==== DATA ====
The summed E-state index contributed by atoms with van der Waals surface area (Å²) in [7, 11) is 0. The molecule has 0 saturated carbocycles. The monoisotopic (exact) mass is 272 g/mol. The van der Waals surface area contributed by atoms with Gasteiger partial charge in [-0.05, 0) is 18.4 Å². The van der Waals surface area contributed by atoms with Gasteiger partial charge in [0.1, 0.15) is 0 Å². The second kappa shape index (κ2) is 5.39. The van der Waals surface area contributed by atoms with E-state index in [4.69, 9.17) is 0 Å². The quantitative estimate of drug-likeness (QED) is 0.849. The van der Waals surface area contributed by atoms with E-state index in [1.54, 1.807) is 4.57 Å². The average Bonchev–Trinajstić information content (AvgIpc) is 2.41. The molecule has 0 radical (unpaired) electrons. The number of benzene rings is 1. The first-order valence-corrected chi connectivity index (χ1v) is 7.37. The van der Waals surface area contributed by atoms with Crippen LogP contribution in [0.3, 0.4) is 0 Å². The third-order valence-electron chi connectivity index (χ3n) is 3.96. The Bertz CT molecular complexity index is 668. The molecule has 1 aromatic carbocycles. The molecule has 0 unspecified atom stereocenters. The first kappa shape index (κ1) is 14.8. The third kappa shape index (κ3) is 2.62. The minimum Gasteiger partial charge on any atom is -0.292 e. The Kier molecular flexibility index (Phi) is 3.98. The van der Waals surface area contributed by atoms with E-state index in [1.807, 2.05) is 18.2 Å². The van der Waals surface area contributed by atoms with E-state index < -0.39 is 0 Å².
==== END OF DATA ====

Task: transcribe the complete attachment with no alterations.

The summed E-state index contributed by atoms with van der Waals surface area (Å²) in [7, 11) is 0. The molecule has 0 saturated carbocycles. The monoisotopic (exact) mass is 272 g/mol. The van der Waals surface area contributed by atoms with Gasteiger partial charge in [-0.05, 0) is 18.4 Å². The van der Waals surface area contributed by atoms with Gasteiger partial charge in [0.1, 0.15) is 0 Å². The second kappa shape index (κ2) is 5.39. The van der Waals surface area contributed by atoms with E-state index in [4.69, 9.17) is 0 Å². The quantitative estimate of drug-likeness (QED) is 0.849. The van der Waals surface area contributed by atoms with E-state index in [1.54, 1.807) is 4.57 Å². The average Bonchev–Trinajstić information content (AvgIpc) is 2.41. The molecule has 0 radical (unpaired) electrons. The number of benzene rings is 1. The first-order valence-corrected chi connectivity index (χ1v) is 7.37. The van der Waals surface area contributed by atoms with Crippen LogP contribution in [0.3, 0.4) is 0 Å². The third-order valence-electron chi connectivity index (χ3n) is 3.96. The Bertz CT molecular complexity index is 668. The molecule has 1 aromatic carbocycles. The molecule has 0 unspecified atom stereocenters. The first kappa shape index (κ1) is 14.8. The third kappa shape index (κ3) is 2.62. The minimum Gasteiger partial charge on any atom is -0.292 e. The Kier molecular flexibility index (Phi) is 3.98. The van der Waals surface area contributed by atoms with E-state index in [1.807, 2.05) is 18.2 Å². The van der Waals surface area contributed by atoms with E-state index < -0.39 is 0 Å².